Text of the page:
Our dogs speak eloquently to us in a language of their own, a nonverbal language of body and face movements. You need to listen with your eyes to "read" your dog's body language. Understanding this language is essential for two-way communication, and therefore necessary to train your dog and to have a good relationship.
A good way to learn about dog body language is to observe dogs communicating with each other. Give your dog the opportunity to socialize with other dogs, and watch how they interact. How does he greet familiar dogs versus strange dogs? How does he get another dog to play? What games do they play? How do they behave when they get angry at each other?
Another way to learn about your dog's language is to read books on dog and wolf behavior. Since dog and wolf behaviors are similar, the interactions of wolves in the wild give scientists a chance to observe communication in a pure form, as it exists without human interference. For example, a dog behavior that many people find annoying is licking people's faces, especially their mouths. The origin of the behavior is rarely seen in dogs, but observations of wolves have shown that wolf puppies are fed by food that is regurgitated by older wolves. This regurgitation is triggered by the wolf pups jumping up and licking at the older wolves' mouths. In this way, wolves could bring home meat from their kills and have it already predigested for their puppies—wolf baby food. This is rarely observed in dogs because puppies are removed from their mothers shortly after weaning. The licking at mouths persists as a greeting behavior in wolves after they have matured. This is why your dog greets you by jumping up and trying to lick your mouth.
Mistakes in interpreting dog body language result in training errors. A common scenario of miscommunication takes place when an owner returns home to find that his dog has destroyed something in his absence. The owner acts angry, and his dog reacts by slinking with his eyes averted or by rolling over onto his side. The owner interprets this behavior to mean that the dog knows what he did wrong and feels guilty. The owner then proceeds to punish him. However, dogs instinctively react to threatening or angry behavior by acting submissively. For instance, my Greyhound acts submissively anytime I am mad, even if it is because I burned dinner or the car broke down. She certainly doesn't know why I am angry. In the case above, the dog is being punished without having the vaguest idea why. He may have committed the destruction minutes after his owner left, and is being punished eight hours later. This punishment will only serve to make him more anxious about his owner coming and going and more likely to react to this stress by destroying something the next time his owner leaves.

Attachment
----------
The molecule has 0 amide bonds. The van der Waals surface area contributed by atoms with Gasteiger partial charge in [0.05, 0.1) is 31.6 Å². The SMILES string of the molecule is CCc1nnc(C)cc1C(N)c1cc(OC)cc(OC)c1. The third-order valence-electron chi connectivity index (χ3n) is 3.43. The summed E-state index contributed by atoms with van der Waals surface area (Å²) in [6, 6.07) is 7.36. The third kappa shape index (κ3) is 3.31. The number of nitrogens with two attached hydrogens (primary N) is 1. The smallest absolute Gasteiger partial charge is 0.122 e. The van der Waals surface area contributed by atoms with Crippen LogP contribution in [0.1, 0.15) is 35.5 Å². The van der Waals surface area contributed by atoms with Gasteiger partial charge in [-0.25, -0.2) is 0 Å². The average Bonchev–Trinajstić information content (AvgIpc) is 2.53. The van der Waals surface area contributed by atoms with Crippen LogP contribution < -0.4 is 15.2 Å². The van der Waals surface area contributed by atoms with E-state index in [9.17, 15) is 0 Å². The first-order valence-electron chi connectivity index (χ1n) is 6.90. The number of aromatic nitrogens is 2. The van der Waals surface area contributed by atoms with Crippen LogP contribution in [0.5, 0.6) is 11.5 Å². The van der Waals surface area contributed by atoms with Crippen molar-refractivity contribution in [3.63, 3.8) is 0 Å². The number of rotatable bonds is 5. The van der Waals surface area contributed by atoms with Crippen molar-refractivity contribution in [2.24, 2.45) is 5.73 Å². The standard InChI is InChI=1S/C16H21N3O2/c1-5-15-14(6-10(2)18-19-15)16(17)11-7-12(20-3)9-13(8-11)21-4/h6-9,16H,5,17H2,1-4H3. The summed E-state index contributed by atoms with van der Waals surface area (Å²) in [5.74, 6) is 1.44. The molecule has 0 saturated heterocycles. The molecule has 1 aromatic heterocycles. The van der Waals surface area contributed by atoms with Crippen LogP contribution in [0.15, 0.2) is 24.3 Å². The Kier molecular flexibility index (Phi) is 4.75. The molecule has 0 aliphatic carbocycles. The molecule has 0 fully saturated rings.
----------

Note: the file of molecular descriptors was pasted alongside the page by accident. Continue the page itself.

As a dog obedience instructor, I often find myself telling a student, "Your dog doesn't understand what you want." This is said to caution a student who is preparing to punish a dog for disobeying a command that the dog doesn't understand in the first place. Typically the disobedience is blamed on the dog's stubbornness. This is another example of how a training error can be committed by misreading a dog. Being able to tell the difference between when your dog is confused and when he is choosing not to obey is critical to good training. A dog's trust is destroyed when he doesn't know what to do to avoid punishment.
Reading your dog is an art. Your dog is already very good at reading you and understanding your emotions by observing your body language. He does it so well that at times he almost seems to read your mind. You owe it to your dog to try to become equally adept at reading him. Developing a friendship with your dog depends on it.
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